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LUCKY PICTURES: IMAGES OF XINGJIANG
In 1976 I travelled overland from Europe to Nepal, crossing numerous countries along the way, including Pakistan. I had great memories of that trip; twenty years later I decided to go back to Pakistan and photograph.
This time I wanted to discover other regions, like the north-west of the country. Since the area borders with China, I went across and through the Taklamakan Desert. This desert is located in Xingjiang, China, an ancient sea and plateau elevated at 1500 metres. The temperatures are extreme: in summer it can get hotter than 40 degrees Celcius, and in winter as low as minus twenty. The population of Xingjiang is mostly peopled by an ethnic group called the Uyghurs, and also Han Chinese.
By the time I arrived in Kashghar from Pakistan, my stock of film was very low, and I still had another length to cover. Photographic shops in Kashghar sold a Chinese film brand called Lucky; I bought some with the expiry dated (so I thought) at 1997. The distance between Urumqi, which was my final destination, and Kashghar, is about 2000 kilometres; skirting the length of the desert by bus, it took me around 6 weeks to reach Urumqi.
When I arrived back in Sydney I started to develop all the negatives from the trip, including the Lucky films. They were partly fogged, and I discovered that the information on the backing paper of the 120 film had bled onto the emulsion, including the texture of the paper and the numbers which were used to indicate the frame numbers on old cameras with a red window. Looking back at the expiry date of the film – 1997 – I had somehow misread the number 7 which was slightly inclined. In fact it was a 1.
I was very disappointed. I did everything to try to rescue them, I tried an anti fogging agent, but that didn’t work. After years of taking photographs you establish a kind of routine, you know technically what to expect, and know what works for you visually. The act of taking a photograph is a pleasurable experience, especially when you take a photograph and know that you have a good image; somehow the pleasure of having taken that photograph is engraved in my memory, until I process the film and the result is confirmed, the pleasure is doubled.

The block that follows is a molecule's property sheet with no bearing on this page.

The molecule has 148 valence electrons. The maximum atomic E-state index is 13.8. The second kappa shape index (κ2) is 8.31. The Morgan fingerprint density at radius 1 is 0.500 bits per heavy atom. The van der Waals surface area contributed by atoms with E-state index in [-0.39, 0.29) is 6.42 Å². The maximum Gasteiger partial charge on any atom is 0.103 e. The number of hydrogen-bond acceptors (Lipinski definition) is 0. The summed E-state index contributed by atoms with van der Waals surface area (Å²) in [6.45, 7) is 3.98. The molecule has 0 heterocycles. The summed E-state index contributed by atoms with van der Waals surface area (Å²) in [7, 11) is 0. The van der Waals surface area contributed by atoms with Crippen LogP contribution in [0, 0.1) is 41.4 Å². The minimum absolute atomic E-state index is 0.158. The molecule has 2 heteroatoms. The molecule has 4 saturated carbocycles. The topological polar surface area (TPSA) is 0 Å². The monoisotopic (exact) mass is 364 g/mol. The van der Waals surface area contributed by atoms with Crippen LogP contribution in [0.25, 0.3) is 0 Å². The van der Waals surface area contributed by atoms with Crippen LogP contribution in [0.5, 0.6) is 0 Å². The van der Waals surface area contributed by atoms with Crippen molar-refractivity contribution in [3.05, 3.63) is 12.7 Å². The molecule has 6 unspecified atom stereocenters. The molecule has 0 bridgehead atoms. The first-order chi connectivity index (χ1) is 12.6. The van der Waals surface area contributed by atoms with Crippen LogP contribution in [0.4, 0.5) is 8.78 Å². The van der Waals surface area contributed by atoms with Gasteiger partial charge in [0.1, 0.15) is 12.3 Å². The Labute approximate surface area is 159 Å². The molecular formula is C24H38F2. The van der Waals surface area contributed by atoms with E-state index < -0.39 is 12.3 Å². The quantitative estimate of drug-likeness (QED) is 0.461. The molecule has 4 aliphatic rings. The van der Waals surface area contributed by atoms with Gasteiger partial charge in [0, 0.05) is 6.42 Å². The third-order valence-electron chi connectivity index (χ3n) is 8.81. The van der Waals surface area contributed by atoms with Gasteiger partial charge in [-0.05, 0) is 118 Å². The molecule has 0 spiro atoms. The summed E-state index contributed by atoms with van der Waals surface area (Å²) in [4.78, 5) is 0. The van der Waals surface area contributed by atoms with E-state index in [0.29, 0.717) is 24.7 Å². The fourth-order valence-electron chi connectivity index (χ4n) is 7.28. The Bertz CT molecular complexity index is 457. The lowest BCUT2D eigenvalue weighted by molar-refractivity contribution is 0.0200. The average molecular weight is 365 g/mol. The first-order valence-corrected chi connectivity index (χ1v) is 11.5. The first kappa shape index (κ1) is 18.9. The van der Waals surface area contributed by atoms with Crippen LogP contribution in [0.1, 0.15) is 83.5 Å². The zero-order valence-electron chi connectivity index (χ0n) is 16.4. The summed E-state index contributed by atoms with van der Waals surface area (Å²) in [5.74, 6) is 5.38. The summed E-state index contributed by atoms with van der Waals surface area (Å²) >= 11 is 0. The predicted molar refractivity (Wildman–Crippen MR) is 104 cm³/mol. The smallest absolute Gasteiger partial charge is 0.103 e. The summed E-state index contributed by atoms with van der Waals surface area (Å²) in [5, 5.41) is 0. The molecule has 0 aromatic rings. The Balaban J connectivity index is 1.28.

I had an ambivalent feeling about these pictures; on one hand they were “unaccomplished”. On the other, I was quite attached to them: they were the only visual record I had of the journey.
My concern was about meaning. I wasn’t sure if people could read and appreciate what I could, despite all the extra noise.
A friend of mine told me a story of a ceramicist: she came across some of the artist’s work, which was not meant to be displayed, but that she liked. The ceramicist told her that in the process of firing there was a technical problem with the kiln and the glaze blistered. The results for her, were ‘rejects’ – but on the other hand you hear of ceramists who create the same effect on purpose because they like the aesthetic.
In 1998 I was exhibiting different work in a photography festival in Greece. I came across a Greek photographer who was exhibiting a series of images with the same results as my Lucky film; the difference was that he achieved his pictorial ‘effect’ intentionally.
GILBERT BEL-BACHIR was born in Casablanca, Morocco in 1959. He is a photographer and curator based in Sydney who exhibits widely both in Australia and overseas. Gilbert’s work is part of numerous collections including The Art Gallery of Western Australia, The State Library of NSW, the Australian Maritime Museum in Sydney and the Michel & Michelle Auer Private Collection in Geneva, Switzerland.